Behind every Linfield student-athlete is the collegeâ€™s faculty athletic representative.
For 26 years, until 1998, Ken Williams '55, was Linfieldâ€™s FAR. In a nutshell, he was responsible for accumulating information on each student intending to compete in an intercollegiate sport.
Ken Williamsâ€™ work as FAR was far from the Wildcat sports spotlight. For example, he filed eligibility reports with every conference college or university and the district office. He worked on athletic eligibility of transfer students and on hardship cases. He collected data, analyzed it and produced reports. He attended practice sessions and games and matches. And more. Ken says, "hardly a day would go by without some involvement by me" as faculty athletic rep. But, it had to be done and he did it well. Without extra pay and no work load credit.
During his tenure, he served four times as president of the Northwest Conference Faculty Athletic Representatives. Under his leadership, the conference dealt with a variety of issues including The College of Idaho leaving the NWC, Whitman dropping football, womenâ€™s athletics being added, financial aid standards, and the initial work of leaving the NAIA and joining the NCAA.
FAR duty took him off campus. The common schedule for the representatives was to meet the weekend before Thanksgiving and on Motherâ€™s Day.
His wife, Gail Williams, Linfield Class of 1958, says Ken attended to FAR duties "before work, after work and on weekends because there was not enough time during his hours as the collegeâ€™s registrar."
His efforts have been recognized over the years. In 1984, former Linfield President Charles U. Walker praised Kenâ€™s coordination of the Wildcatâ€™s three home games in the 1984 NAIA national football playoffs. Linfield won the title. For the skill shown by Linfield in playing host to football playoff games, NAIA officials complimented him.
NAIA District 2 Meritorious Service and Linfield Alumni Service awards also recognize his skill and commitment to intercollegiate athletics and the college.
Kenâ€™s connection to the college started in 1951, when he came to Linfield as a freshman student from what is now Weston-McEwen High School in Athena (Umatilla County). He graduated from Linfield in 1955 (B.S. business administration) and earned a master of education degree in 1962. He earned an education doctoral degree from the University of Wyoming through the competitive selection National Defense Education Act Institute and also took part in a year-long NDEA program at Michigan State University.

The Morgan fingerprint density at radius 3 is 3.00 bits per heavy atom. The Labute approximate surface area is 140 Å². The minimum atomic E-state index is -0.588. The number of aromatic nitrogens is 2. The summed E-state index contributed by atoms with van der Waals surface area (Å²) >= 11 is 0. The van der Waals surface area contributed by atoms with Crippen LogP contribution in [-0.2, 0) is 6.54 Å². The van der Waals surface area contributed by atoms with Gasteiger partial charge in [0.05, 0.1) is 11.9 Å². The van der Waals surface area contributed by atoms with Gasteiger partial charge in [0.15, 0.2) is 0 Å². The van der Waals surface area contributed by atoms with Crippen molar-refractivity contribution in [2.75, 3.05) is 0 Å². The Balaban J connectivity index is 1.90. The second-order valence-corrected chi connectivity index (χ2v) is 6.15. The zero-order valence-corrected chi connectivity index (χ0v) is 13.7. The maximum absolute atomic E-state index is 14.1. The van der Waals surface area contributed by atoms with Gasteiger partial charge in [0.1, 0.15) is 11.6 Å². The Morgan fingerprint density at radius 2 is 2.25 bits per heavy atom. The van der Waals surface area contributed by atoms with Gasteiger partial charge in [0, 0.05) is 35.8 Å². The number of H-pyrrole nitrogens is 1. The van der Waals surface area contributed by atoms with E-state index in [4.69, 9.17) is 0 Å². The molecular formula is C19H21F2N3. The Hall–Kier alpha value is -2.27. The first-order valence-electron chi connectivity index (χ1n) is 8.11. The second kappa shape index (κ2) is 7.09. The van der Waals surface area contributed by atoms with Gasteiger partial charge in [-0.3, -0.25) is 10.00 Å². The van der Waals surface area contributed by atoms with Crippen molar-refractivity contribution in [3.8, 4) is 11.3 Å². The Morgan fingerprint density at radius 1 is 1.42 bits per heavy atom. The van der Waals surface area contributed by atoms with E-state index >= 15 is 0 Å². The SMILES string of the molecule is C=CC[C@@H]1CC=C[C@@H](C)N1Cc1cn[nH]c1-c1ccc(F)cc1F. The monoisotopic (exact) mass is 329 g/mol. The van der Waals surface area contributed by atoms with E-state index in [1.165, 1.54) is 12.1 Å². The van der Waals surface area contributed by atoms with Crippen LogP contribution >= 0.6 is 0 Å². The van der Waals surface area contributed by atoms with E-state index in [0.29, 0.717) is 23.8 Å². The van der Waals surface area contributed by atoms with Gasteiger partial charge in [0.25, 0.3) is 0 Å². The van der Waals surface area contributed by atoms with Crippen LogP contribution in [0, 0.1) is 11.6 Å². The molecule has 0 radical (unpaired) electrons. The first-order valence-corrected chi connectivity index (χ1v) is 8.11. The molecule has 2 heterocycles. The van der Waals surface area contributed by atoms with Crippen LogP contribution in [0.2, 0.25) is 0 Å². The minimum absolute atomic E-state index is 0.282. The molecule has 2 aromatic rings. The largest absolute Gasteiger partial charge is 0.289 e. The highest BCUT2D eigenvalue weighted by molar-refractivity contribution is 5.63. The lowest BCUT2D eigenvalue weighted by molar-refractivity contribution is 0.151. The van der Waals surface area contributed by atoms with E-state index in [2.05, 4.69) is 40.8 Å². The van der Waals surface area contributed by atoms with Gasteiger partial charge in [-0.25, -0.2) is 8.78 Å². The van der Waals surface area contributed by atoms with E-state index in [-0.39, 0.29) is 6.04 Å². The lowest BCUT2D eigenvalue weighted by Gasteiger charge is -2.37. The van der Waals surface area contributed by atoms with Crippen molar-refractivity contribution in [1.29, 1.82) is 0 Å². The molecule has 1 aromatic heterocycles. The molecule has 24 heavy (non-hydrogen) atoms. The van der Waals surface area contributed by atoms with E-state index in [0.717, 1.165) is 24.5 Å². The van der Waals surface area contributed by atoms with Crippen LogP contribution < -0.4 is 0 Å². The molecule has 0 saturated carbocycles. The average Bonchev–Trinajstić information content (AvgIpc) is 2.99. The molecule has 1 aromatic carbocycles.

He worked for Linfield for a total of 34 years, starting in 1959 and ending with retirement in 1997. They were not consecutive years. During that time he spent some four years in public school education. His jobs at the college have included being registrar, assistant to vice president for academic affairs and dean as well as acting academic affairs dean, interim academic affairs vice president and dean. He sas also alumni affairs director, Upward Bound director, special services director and Portland campus director.
While much is known about Kenâ€™s work for the college, less is known about his experience as a Linfield student athlete. He earned three letters in track (high jump, discus), played freshman basketball and a year of football.
Speaking of football, in a home game on Maxwell Field, Linfield was easily winning in the waning moments. He had not played. But, then Coach Paul Durham sent him in as a defensive end. Three-quarters of the way to the huddle a teammate, also from the sidelines, came up behind him and said, "Williams, Iâ€™m in for you." He did play a down in that game. And, he did play for the Linfield football JVs when they beat the George Fox varsity in that universityâ€™s homecoming football game in Newberg. He and a friend each paid $1 to attend the game as fans. At halftime, because Linfield had few players, they found equipment, suited up and played the entire second half. Ken said modestly, "It was my best game in a Wildcat uniform."
In retirement, Ken enjoys attending Linfield athletic contests. He cheers on Wildcat players and teams. He had good training. As a Linfield student, he was a charter member of Linfield infamous "South Forty" basketball cheering section.
Williams still attends Wildcat games because, as his wife, Gail, says, "for the love of Linfield, Wildcat athletics and all of those involved."